Dr. Aaron Moore was instrumental in the establishment of Lincoln Hospital, the first hospital in Durham to provide care for African-Americans. When George Watts built the Watts Hospital in 1895, it had excluded African-Americans. By the turn of the century, Watts was considering adding a wing for African-Americans.
Moore persuaded Watts that this was not in the best interest of the African-American community; what the community needed was a hospital in which African-American physicians and nurses could care for African-American patients - which they would not have been able to do at Watts Hospital. Watts and Dr. AG Carr (Julian Carr's brother), the Dukes' physician, prevailed upon the Duke family to fund the hospital construction, as did John Merrick, WH Armstrong (Washington Duke's butler), and Addie Evans, his cook.
Ben and James Duke agreed to fund the hospital construction; the building was built at the corner of Cozart St. (Alley) and East Proctor St. The cornerstone was laid on July 4, 1901. Per Jean Anderson, President Kilgo wrote to Ben Duke about the occasion:
"Your father and I had a big time with the Negroes on the fourth. They were laying the cornerstone of the Lincoln Hospital and asked them to make them a speech, which I did. I gave your father credit for the hospital, and everyone shouted over it; but afterwards he told me 'Ben and Buck are building this.'"
Washington Duke's name was included with Ben and Buck's on the cornerstone. For the African-American community, the price of the Duke's patronage was to accept their insulting paternalism, which was inscribed in the cornerstone, which read:
"With grateful appreciation and loving remembrance of the fidelity and faithfulness of the Negro slaves to the Mothers and Daughters of the Confederacy during the Civil War, this institution was founded by one of the Fathers and Sons: BN Duke, JB Duke, W. Duke. Not one act of disloyalty was recorded against them."
The original structure was a wood frame building that could house 50 patients.
Lincoln Hospital, looking northwest, 1922.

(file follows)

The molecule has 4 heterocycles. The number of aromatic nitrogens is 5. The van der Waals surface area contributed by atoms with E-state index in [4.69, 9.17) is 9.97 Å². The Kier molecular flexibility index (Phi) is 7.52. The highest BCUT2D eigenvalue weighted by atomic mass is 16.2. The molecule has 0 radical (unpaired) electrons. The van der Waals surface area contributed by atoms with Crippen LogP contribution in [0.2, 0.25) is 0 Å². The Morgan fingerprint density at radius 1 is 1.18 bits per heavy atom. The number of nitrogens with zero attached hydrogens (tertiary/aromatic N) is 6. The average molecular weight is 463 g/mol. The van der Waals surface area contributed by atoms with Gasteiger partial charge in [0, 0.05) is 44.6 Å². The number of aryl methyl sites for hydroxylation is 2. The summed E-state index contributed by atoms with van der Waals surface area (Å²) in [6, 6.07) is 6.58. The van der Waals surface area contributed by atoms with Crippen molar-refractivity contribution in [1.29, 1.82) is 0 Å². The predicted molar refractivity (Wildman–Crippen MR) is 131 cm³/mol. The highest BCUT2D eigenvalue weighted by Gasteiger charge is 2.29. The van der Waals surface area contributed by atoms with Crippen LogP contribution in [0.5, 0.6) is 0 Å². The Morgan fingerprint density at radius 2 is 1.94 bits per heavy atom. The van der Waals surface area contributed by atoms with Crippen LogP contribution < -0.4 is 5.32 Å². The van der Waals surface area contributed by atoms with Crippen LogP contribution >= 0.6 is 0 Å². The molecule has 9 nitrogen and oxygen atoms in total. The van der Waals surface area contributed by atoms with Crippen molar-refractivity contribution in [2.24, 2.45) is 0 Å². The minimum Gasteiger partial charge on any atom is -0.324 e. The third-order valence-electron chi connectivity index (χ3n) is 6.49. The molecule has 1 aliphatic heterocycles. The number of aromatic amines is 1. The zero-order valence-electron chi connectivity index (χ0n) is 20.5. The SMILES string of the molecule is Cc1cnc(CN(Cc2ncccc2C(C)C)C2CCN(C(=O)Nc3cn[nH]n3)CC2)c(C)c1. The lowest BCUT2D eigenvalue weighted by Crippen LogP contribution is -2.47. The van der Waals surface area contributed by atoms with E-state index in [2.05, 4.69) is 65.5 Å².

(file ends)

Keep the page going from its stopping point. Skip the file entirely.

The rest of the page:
(Courtesy Duke Rare Book and Manuscript Collection / Scanned by Digital Durham)
John Merrick was president of the Board of Directors, and Moore Superintendent of the hospital. A 1902 annual report by WG Pearson, secretary, showed that the hospital had treated 75 patients and 8 had died of pneumonia. By 1910, a nurses' training school had been added as a rear wing to the original building.
By the end of World War I, the hospital was completely inadequate to provide health care to the African-American population, and in 1922, it suffered a fire, which damaged but did not destroy the structure. A fundraising drive spearheaded by John Sprunt Hill, George Watts, and the Dukes led to the purchase of the old Stokes farm on Fayetteville St. in 1917 and the construction of a new Lincoln Hospital in 1924.
The original buildings were donated to the Black Ministers' Alliance for use as a home for the elderly and an orphanage in 1925. Through the patronage of JC Scarborough the facility became the original Scarborough nursery school.
By 1932, Mrs. Clydie Fullwood Scarborough, who had attended Talladega College and the North Carolina College became the executive director. In 1946, the school became a member agency of the community fund, which supplemented funds from Durham County and the Scarborough Foundation. In 1959, a $50,000 addition made possible by the Scarborough Foundation was added to the original building.
An earlier aerial picture (mid-1940s) showing several locations I'm posting on this week.
Yellow - Original Lincoln Hospital
Red - Site of original Whitted School / Park
Orange - Berry Company
Green - Jones Hotel
Blue - Original Mt. Vernon Baptist Church
(Original Picture Courtesy The Herald Sun)
I've been told that this is the Scarborough Nursery, although there is no narration.
(From "Negro Durham Marches On" - 1949.)
In 1967, the Redevelopment Commission utilized urban renewal funds to acquire the property, and the Scarborough Nursery moved to temporary facilities until their new facility was completed at Holloway and N. Queen. The nursery/former hospital was destroyed by 1968. The property is now part of the Fayetteville St. exit ramp off of the Durham Freeway.